Collects data and uploads it to Dropbox! Controllable through the Sense HAT joystick.
Note: Feel free to use my code, but remember to credit me. ([email protected])
I have read a lot about weather stations, so I decided to make my own. The code and setup is designed to be in a remote area.
This code runs on Python 2.7 and requires an internet connection throughout the setup and after. It assumes your OS is Raspbian.
Read through the instructions before you begin, to make sure you can do this. That way, you won’t get stuck halfway through setup.
Step 1: Install the Dropbox library
The Dropbox library is installed through pip. If you do not have pip, open the terminal and run this:
sudo apt-get python-pip python3-pip
Run this to install the dropbox library:
sudo pip install dropbox
It will probably take about 15-30 seconds.
Step 2: Set up Dropbox
To successfully upload to Dropbox, you need to create a free account at https://www.dropbox.com/, or if you already have an account, you can use that.
On your Dropbox homepage, click on “…” at the bottom right and click on “Developers”.
On the developers page, click “My Apps” on the left, then click the “Create app” button. Click “Dropbox API”, then click “App folder”, then type “weather monitor” under “Name your app”. (See the below picture if that was really confusing.)
Once you create your app, you will be automatically redirected to a settings page. You will need to scroll down to “Generated access token” and click the “Generate” button.
Save the access token that appears – it will only generate on this page visit.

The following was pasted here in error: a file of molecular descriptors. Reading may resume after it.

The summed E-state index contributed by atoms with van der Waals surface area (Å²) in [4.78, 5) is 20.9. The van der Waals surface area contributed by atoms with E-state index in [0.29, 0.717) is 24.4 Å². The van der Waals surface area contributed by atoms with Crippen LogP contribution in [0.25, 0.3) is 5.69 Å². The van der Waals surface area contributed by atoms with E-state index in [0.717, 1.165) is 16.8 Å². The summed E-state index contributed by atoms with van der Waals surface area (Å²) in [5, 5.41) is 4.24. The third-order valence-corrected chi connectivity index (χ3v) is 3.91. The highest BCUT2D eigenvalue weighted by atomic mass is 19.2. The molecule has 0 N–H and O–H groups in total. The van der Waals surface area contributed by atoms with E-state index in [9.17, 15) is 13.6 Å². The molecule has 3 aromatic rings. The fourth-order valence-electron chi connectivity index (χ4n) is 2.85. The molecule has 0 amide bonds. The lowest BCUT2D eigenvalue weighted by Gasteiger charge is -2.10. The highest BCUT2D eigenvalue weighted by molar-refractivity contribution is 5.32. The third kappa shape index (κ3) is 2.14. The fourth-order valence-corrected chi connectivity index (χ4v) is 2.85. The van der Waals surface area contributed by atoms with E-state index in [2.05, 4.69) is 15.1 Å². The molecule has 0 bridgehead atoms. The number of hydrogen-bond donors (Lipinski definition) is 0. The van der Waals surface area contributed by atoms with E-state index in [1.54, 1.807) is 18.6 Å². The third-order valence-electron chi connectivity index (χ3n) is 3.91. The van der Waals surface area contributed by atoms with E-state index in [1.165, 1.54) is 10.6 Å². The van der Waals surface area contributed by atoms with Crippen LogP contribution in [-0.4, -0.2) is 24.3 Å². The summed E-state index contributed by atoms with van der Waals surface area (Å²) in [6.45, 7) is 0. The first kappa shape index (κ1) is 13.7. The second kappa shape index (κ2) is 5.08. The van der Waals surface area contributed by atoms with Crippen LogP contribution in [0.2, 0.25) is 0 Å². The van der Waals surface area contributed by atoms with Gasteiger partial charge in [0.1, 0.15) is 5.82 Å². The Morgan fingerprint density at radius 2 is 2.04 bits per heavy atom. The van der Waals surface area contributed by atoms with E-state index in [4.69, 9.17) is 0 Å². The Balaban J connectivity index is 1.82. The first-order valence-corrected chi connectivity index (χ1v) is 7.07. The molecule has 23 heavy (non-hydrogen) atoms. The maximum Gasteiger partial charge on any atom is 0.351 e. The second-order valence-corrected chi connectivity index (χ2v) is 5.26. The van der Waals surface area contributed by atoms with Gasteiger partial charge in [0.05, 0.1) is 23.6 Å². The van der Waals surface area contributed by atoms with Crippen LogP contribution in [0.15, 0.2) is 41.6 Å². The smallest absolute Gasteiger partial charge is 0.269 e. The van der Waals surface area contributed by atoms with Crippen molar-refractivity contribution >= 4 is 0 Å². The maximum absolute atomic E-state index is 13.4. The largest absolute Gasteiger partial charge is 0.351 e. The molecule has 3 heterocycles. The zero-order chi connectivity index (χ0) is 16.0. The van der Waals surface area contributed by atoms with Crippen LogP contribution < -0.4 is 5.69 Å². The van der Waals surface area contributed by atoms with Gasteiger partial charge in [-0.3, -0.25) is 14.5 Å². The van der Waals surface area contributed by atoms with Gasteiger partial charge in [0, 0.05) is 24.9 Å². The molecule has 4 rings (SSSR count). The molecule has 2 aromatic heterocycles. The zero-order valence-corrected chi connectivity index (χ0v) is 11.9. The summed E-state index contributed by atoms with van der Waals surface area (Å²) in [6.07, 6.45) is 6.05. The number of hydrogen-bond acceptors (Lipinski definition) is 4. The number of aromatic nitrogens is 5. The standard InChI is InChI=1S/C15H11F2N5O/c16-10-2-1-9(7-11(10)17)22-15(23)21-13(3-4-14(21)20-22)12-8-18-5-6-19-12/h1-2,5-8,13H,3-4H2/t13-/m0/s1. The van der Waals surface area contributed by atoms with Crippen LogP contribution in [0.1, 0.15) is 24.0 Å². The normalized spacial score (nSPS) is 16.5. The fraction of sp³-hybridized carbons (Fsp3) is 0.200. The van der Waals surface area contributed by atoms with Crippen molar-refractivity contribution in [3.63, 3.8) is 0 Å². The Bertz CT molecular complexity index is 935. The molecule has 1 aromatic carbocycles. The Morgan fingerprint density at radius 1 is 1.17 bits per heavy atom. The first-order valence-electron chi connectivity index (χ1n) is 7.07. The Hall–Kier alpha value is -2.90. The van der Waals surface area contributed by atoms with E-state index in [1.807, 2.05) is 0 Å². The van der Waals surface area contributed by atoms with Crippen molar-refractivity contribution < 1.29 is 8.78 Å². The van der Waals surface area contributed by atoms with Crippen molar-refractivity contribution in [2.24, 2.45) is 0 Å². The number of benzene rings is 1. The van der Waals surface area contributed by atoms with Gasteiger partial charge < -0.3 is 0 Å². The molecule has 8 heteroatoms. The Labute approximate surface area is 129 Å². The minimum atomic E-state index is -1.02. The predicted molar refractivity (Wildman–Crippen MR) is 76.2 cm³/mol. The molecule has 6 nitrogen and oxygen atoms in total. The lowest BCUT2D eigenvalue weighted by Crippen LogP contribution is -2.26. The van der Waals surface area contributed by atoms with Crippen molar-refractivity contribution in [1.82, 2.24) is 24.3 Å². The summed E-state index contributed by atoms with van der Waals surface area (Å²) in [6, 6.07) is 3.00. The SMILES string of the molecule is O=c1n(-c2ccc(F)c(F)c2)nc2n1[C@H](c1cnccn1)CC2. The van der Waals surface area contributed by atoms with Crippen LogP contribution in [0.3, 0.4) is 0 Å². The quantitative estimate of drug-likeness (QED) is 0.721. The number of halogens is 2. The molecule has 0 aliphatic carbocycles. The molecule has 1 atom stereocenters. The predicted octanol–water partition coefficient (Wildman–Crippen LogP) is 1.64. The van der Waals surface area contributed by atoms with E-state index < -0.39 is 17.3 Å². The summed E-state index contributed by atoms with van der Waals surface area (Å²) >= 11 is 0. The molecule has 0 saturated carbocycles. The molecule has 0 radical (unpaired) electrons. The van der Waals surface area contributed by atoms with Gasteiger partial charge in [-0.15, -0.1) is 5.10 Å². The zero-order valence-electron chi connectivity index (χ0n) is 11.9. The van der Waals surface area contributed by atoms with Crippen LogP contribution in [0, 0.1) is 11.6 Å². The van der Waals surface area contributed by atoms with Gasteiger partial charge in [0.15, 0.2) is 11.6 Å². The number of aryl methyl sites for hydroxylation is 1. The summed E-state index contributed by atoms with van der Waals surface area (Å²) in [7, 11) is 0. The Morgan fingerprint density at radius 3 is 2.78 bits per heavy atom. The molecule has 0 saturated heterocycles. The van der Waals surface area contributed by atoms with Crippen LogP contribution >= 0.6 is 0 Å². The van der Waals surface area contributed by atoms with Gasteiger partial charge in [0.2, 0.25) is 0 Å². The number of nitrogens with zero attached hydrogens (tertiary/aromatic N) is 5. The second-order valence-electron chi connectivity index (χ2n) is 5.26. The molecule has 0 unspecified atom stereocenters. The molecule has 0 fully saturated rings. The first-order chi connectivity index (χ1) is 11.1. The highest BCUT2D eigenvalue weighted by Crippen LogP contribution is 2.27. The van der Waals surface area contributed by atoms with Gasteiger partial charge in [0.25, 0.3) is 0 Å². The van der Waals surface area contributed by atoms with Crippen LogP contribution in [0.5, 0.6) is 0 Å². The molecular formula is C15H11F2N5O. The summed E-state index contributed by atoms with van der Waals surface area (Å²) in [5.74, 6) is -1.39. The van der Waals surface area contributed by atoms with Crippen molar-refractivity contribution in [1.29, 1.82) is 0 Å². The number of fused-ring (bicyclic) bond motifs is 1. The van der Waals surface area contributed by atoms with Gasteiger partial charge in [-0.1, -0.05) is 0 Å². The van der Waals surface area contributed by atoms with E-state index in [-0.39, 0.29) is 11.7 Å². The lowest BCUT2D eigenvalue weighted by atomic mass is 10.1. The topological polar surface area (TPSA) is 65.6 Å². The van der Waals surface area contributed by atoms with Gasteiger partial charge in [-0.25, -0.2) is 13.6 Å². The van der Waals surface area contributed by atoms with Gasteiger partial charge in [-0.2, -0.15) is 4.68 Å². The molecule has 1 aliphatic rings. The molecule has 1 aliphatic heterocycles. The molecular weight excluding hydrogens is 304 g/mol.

Step 3: Set up the Pi
The Raspberry Pi needs to be connected to the Sense HAT before it is turned on. Once the Pi is on, put the program at the bottom of the page on it as “weather.py” in the Documents folder.
Replace “MY_ACCESS_TOKEN” on line 7 with your access token. Make sure your Pi has an Internet connection and the Sense HAT is functional. Also, check that the weather program works. The data should be in “Apps/weather monitor/” on your Dropbox homepage.
Step 4: Run weather.py on boot
On your Pi, open a terminal and type:
sudo crontab -e
If you have never used crontab before, it will ask which text editor you prefer. Select nano by typing the number next to it, then press Enter.
Go down to the end of the file using the arrow keys, and type the following on a new line:
Then, press Ctrl+O (to save) and then Ctrl+X (to exit).
Congratulations! You are done with setup… almost.
Now, the only thing you have to do is put your new Weather Monitor in the location you want, with something waterproof around it / covering it completely. Make sure there is airflow so the sensors are accurate. Feel free to add anything you want, such as a battery, radio communication instead of WiFi, or even make it tweet something whenever some weather event happens. If you are setting up a surveillance system, you can follow this project.
Source: Weather Monitor